Zynga, the fast-growing maker of Facebook games like FarmVille and Mafia Wars, has been called by the New York Times “the hottest start-up to emerge from Silicon Valley since Twitter and, before that, Facebook.” This week, its CEO, Mark Pincus, is profiled in the story, the second in two weeks, highlighting the company’s recent success (though not without its fair share of controversy).  Among other things, the article profiles Pincus as a fearless entrepreneur and visionary aiming to build an online entertainment empire as important to the internet “as Google is to search.”

While Zynga will cite profits and player numbers as success criteria, it is another recent trend Zynga is pioneering that has caught my attention; advertising through social gaming. Zynga came under fire recently for allowing advertisements into its games. Some ads, for example, signed up players for subscriptions to costly text-messaging services. This caused a PR headache for the company with TechCrunch, the technology blog, calling the practice “ScamVille,” after some users filed a class-action lawsuit.

But with 211 million players every month, according to AppData.com, Zynga is perhaps well on its way to making social gaming as important to the internet as anything else thanks to a new partnership with an American food manufacturer, (also covered in the New York Times recently).  Cascadian Farm, an organic farm in the U.S. and subsidiary of General Mills, is using one of Zynga’s more popular games, Farmville, to reach a growing customer segment through advertising. Instead of your bog standard click-through ads a la GoogleAd Words however, the Cascadian Farms content will be integrated into the gaming experience.  

In Farmville, you participate, create, build and manage your own farm. You gain experience points by visiting your friends’ farms and lending a virtual hand. From next week, players in the U.S. will be able to purchase (using farm bucks) and plant, an organic blueberry crop from Cascadian Farm.  In doing so, FarmVille users will learn about organic farming and green living through standard game play, and at the same time, earn additional points to grow fruits and vegetables or raise animals on their virtual farms. Cascadian Farm executives said in a New York Times article that they hope that the company can expand its food niche and make itself better known by increasing awareness among FarmVille’s audience – that’s 221 million players a month. Users will also be able to access a $1 off coupon.

It will be curious to see just how successful Cascadian Farm is on Farmville. Will the strategy work to attract and educate potential customers through participation and content or will it back fire just like the imbedded ads? While integration in game play gives the user unique exposure to content in an experiential manner, will users see through the stunt and reject it as advertising or is this campaign just clever enough to work?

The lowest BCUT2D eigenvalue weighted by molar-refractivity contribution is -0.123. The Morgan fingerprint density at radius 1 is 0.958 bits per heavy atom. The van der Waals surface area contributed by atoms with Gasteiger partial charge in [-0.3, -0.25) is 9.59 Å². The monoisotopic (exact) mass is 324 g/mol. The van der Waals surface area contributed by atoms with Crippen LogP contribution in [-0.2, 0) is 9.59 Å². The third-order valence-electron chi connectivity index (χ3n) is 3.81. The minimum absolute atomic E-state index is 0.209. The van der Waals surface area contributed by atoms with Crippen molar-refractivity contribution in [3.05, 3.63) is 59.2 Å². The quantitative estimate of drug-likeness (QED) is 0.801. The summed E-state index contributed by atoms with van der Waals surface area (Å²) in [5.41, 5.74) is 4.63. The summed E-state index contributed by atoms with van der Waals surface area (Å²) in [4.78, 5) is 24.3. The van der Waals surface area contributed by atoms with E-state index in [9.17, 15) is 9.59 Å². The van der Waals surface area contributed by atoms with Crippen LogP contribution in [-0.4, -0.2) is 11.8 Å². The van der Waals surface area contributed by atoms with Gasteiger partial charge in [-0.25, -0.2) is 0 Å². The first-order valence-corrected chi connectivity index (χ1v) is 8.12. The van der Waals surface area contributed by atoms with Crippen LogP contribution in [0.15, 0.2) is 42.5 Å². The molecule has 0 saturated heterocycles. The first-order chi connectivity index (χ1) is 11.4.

Last week a friend of mine suggested that I get involved with a social media experiment  being run by a gallery in Brighton.  @Fabrica had tweeted that they were looking for people to take part in a social media ‘game’ of sorts.  Jumping at the chance to ‘play’ whilst passing it off as ‘work’ – I got in touch…

You can read the official write up, but I figured I’d replay the tweets and let you know what I thought as well.

The games was called “Broken Whispers”.  Basically I was told that I would receive a message from a stranger, via tweet.  I then had to change two words and then send the altered message onto another stranger.  The ‘game’ happened three times.  Basically like Chinese Whispers2.0 the game was looking to explore themes of how stories evolve, to tie into an exhibition at the gallery.  As far as I can tell the game players enjoyed it a lot – gaining a cheap thrill out of knowing what these odd messages in their tweet stream were about, tapping into new communities and crucially having fun.

The old lit student within me found it interesting from a narrative point of view.  With my tweets I was trying to somehow continue a sense of story – only for an irregular word to be added further down the chain to really trip things up. I quickly realised though as with all crowd sourced content – the merit isn’t in how the message and story finishes, but in watching and participating in how it evolves.  Like Bowie’s best lyrics the chain was fragmented nonsense, but  by taking part in the process – listening to the whole band play, to continue the analogy – was where the fun could be had.

This obviously had some sort of artistic purpose, but when thinking about it within our brand focussed work it had a couple of learning’s for our own campaigns.  The first was a way of looking beyond the obvious “engage a community tactics”.  This game uses an existing community (the Fabrica Gallery’s followers – but equally of any brand) to build and create touch-points in other pools of influence in micro-communities – associated groups of people who are ultimately not related (my micro community of followers, and the followers of those I was messaging).

Recently we have been talking about the future of the press release and how companies can’t expect to fully own messages, only steer audiences in the right direction.  The game acted as an example of this – albeit with a heavily involved catalyst and moderator to steer the way.  It showed that if you give the community the right tools  they can play with the sentiment without totally destroying the message.  In today’s world, where brands are concerned, it should be about getting people involved, getting people to think, getting people to play.  It doesn’t have to be about repurposing the party line.

So who’s up for a game of “Broken Key Messages”?